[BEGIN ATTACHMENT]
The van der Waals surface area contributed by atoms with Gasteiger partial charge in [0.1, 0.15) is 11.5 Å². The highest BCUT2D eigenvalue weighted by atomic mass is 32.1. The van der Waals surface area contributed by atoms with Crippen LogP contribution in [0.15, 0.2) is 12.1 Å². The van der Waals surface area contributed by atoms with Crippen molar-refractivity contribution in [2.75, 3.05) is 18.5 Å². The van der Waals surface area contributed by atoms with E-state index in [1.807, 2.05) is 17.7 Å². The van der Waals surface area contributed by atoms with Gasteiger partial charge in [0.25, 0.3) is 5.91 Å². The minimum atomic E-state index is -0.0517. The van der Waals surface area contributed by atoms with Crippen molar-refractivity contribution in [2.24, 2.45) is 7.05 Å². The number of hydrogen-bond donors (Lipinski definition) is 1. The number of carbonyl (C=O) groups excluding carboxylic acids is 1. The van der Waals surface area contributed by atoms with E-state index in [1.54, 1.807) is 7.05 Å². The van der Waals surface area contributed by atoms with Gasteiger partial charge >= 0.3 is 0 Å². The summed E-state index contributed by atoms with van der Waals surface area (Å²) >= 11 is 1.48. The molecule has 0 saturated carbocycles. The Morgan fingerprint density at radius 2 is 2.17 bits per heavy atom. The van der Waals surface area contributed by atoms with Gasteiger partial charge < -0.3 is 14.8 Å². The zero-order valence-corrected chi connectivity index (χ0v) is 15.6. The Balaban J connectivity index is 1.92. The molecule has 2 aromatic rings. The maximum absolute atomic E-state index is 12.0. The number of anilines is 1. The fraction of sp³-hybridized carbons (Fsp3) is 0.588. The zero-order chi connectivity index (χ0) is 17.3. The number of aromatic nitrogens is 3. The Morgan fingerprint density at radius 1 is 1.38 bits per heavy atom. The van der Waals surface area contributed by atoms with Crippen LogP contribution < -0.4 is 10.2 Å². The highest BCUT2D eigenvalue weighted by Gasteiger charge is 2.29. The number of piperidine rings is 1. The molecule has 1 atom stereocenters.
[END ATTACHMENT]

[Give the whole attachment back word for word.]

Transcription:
The van der Waals surface area contributed by atoms with Gasteiger partial charge in [0.1, 0.15) is 11.5 Å². The highest BCUT2D eigenvalue weighted by atomic mass is 32.1. The van der Waals surface area contributed by atoms with Crippen LogP contribution in [0.15, 0.2) is 12.1 Å². The van der Waals surface area contributed by atoms with Crippen molar-refractivity contribution in [2.75, 3.05) is 18.5 Å². The van der Waals surface area contributed by atoms with E-state index in [1.807, 2.05) is 17.7 Å². The van der Waals surface area contributed by atoms with Gasteiger partial charge in [0.25, 0.3) is 5.91 Å². The minimum atomic E-state index is -0.0517. The van der Waals surface area contributed by atoms with Crippen molar-refractivity contribution in [2.24, 2.45) is 7.05 Å². The number of hydrogen-bond donors (Lipinski definition) is 1. The number of carbonyl (C=O) groups excluding carboxylic acids is 1. The van der Waals surface area contributed by atoms with E-state index in [1.54, 1.807) is 7.05 Å². The van der Waals surface area contributed by atoms with Gasteiger partial charge >= 0.3 is 0 Å². The summed E-state index contributed by atoms with van der Waals surface area (Å²) >= 11 is 1.48. The molecule has 0 saturated carbocycles. The Morgan fingerprint density at radius 2 is 2.17 bits per heavy atom. The van der Waals surface area contributed by atoms with Gasteiger partial charge < -0.3 is 14.8 Å². The zero-order valence-corrected chi connectivity index (χ0v) is 15.6. The Balaban J connectivity index is 1.92. The molecule has 2 aromatic rings. The maximum absolute atomic E-state index is 12.0. The number of anilines is 1. The fraction of sp³-hybridized carbons (Fsp3) is 0.588. The zero-order chi connectivity index (χ0) is 17.3. The number of aromatic nitrogens is 3. The Morgan fingerprint density at radius 1 is 1.38 bits per heavy atom. The van der Waals surface area contributed by atoms with Crippen LogP contribution < -0.4 is 10.2 Å². The highest BCUT2D eigenvalue weighted by Gasteiger charge is 2.29. The number of piperidine rings is 1. The molecule has 1 atom stereocenters.